Wow - lots to read.
I will keep this short, and focused.
And I am happy with how this discussion has unfolded, I believe lots of progress has been made.
Perhaps you, the members of the MFFG do not understand this, but I, personally, would like to see what you guys have to offer in tournament. I enjoyed watching Jay at Longpoint (although I never had the honor of cross blades) I am certain that other members of your guild could also set a strong example.
I am certain that there are many of us in the community that would like to see and experience your fights first hand.
For me its not so much about win or lose, but more about giving my opponents the best challenge that I can muster, and finding the most skillful fights that can be found. If I win, then its honor to my school, if I lose, back to the gym and the books. It is honestly is this simple for me.
I have found so far that each match in a tournament teaches me something that I could not learn in free play, nor could I learn in sparring...
As for how far we have come, Matt is right. In the last 3 years we have had exponential levels of growth, and skill. There is no comparison between what we saw in 2008 in Apelern, and what we saw at Fechtschule.
In the next 3-5 years, I can see us being that much better, its just going to take time, dedication and hard work.
Oh, and of course some fighting.
I believe having both open and invitational tournaments is a good thing. This way new and inexperienced fighters have the ability to fight the upper echelon guys, however the invitational pits the creme of the crop against each other, so that people have something to work towards. I think fechtschule america did a great job of this.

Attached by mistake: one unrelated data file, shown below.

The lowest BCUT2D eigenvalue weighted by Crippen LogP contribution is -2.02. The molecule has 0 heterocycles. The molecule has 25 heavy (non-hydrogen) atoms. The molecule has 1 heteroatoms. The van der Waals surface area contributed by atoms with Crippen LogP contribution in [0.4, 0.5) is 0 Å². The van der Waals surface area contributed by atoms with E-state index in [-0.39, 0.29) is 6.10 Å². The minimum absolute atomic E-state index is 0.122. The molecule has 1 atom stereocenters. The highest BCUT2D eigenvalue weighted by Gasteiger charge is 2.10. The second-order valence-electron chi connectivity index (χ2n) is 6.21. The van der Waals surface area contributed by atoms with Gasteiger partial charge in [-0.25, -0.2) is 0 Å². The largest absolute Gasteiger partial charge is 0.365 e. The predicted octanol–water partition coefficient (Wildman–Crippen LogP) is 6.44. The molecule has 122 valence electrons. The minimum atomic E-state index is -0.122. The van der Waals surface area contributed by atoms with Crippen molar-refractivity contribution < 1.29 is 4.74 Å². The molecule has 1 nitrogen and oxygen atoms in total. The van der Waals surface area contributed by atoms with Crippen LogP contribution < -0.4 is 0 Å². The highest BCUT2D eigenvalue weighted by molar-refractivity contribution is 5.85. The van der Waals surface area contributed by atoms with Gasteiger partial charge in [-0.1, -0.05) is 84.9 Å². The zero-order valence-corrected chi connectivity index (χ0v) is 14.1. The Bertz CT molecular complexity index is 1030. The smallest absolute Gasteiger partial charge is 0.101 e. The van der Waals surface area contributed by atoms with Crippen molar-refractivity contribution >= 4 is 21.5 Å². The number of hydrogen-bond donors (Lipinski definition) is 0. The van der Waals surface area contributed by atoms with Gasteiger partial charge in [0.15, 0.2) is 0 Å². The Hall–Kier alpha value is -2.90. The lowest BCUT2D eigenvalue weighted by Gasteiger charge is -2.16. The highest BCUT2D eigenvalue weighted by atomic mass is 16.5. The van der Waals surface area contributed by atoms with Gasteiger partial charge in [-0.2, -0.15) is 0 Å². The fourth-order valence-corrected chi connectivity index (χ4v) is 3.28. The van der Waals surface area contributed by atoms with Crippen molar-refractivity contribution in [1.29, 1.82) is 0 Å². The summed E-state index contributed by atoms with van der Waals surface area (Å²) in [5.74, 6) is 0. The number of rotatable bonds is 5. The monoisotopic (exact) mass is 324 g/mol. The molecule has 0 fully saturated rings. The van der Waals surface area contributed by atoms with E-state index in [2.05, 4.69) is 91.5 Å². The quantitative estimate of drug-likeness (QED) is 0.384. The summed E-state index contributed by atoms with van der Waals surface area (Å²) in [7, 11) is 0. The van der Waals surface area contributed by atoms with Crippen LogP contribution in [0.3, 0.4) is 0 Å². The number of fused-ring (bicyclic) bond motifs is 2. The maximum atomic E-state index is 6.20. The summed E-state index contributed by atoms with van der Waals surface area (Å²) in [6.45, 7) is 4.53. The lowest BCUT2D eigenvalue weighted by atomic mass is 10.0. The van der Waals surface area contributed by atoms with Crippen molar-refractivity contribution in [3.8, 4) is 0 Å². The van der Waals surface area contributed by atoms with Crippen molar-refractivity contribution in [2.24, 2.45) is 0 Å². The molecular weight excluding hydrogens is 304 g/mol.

I believe that people who wish to criticize other people's fighting ability should be out there fighting with everyone else. A more important idea than winning is being out there, in the ring, and fighting to the best of your ability, publicly. I would eventually like to see a single North American event, like fechtschule, that lasts 4 - 5 days, has loads of fighting, tournaments in 3-5 different disciplines, and an invitational tournament for the top seeds. (it would be really nice to bring a rapier tournament in. )
I also hope to see more Instructors who can not only teach techniques and concepts, but can also apply them at speed, and furthermore under duress; rather than teachers who claim mastery or expertise, yet have sloppy blade mechanics and no concept of either measure or time due to lack of training, sparring, and a poor understanding of how the body works. Again, this tide is turning, and I expect that it will turn further in the next few years.
At the end of the day, the community needs people who desire to lead by a strong example. Sword and mask in one hand, treatise in the other.
Lee S. Smith
Principal Instructor, Blood and Iron Martial Arts
Director of Curriculum Council, HEMAA